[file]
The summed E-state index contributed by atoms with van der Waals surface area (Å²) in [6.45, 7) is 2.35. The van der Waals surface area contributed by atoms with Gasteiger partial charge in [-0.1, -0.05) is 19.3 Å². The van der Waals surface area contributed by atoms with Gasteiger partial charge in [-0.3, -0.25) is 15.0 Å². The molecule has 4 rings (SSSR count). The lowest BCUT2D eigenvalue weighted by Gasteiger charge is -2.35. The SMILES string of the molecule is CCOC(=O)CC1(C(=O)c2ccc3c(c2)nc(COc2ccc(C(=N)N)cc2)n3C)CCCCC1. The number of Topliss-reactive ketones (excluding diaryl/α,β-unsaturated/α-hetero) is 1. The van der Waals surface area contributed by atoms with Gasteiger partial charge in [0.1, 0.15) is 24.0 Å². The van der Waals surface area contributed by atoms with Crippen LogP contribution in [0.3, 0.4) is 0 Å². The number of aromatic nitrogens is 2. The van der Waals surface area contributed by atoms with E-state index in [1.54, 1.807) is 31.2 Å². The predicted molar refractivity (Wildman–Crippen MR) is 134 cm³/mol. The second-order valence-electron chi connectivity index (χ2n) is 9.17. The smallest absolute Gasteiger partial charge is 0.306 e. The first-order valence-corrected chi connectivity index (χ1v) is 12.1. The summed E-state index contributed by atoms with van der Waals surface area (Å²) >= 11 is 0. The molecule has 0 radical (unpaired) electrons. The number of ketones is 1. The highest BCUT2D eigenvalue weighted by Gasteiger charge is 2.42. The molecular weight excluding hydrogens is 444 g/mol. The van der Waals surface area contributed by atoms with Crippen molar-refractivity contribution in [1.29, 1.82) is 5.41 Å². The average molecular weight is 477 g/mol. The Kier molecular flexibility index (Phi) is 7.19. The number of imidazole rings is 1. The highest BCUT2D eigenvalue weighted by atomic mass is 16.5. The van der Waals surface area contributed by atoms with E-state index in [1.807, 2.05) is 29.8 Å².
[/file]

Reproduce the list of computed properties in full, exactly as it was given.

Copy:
The summed E-state index contributed by atoms with van der Waals surface area (Å²) in [6.45, 7) is 2.35. The van der Waals surface area contributed by atoms with Gasteiger partial charge in [-0.1, -0.05) is 19.3 Å². The van der Waals surface area contributed by atoms with Gasteiger partial charge in [-0.3, -0.25) is 15.0 Å². The molecule has 4 rings (SSSR count). The lowest BCUT2D eigenvalue weighted by Gasteiger charge is -2.35. The SMILES string of the molecule is CCOC(=O)CC1(C(=O)c2ccc3c(c2)nc(COc2ccc(C(=N)N)cc2)n3C)CCCCC1. The number of Topliss-reactive ketones (excluding diaryl/α,β-unsaturated/α-hetero) is 1. The van der Waals surface area contributed by atoms with Gasteiger partial charge in [0.1, 0.15) is 24.0 Å². The van der Waals surface area contributed by atoms with Crippen LogP contribution in [0.3, 0.4) is 0 Å². The number of aromatic nitrogens is 2. The van der Waals surface area contributed by atoms with E-state index in [1.54, 1.807) is 31.2 Å². The predicted molar refractivity (Wildman–Crippen MR) is 134 cm³/mol. The second-order valence-electron chi connectivity index (χ2n) is 9.17. The smallest absolute Gasteiger partial charge is 0.306 e. The first-order valence-corrected chi connectivity index (χ1v) is 12.1. The summed E-state index contributed by atoms with van der Waals surface area (Å²) >= 11 is 0. The molecule has 0 radical (unpaired) electrons. The number of ketones is 1. The highest BCUT2D eigenvalue weighted by Gasteiger charge is 2.42. The molecular weight excluding hydrogens is 444 g/mol. The van der Waals surface area contributed by atoms with Crippen molar-refractivity contribution in [1.29, 1.82) is 5.41 Å². The average molecular weight is 477 g/mol. The Kier molecular flexibility index (Phi) is 7.19. The number of imidazole rings is 1. The highest BCUT2D eigenvalue weighted by atomic mass is 16.5. The van der Waals surface area contributed by atoms with E-state index in [1.807, 2.05) is 29.8 Å².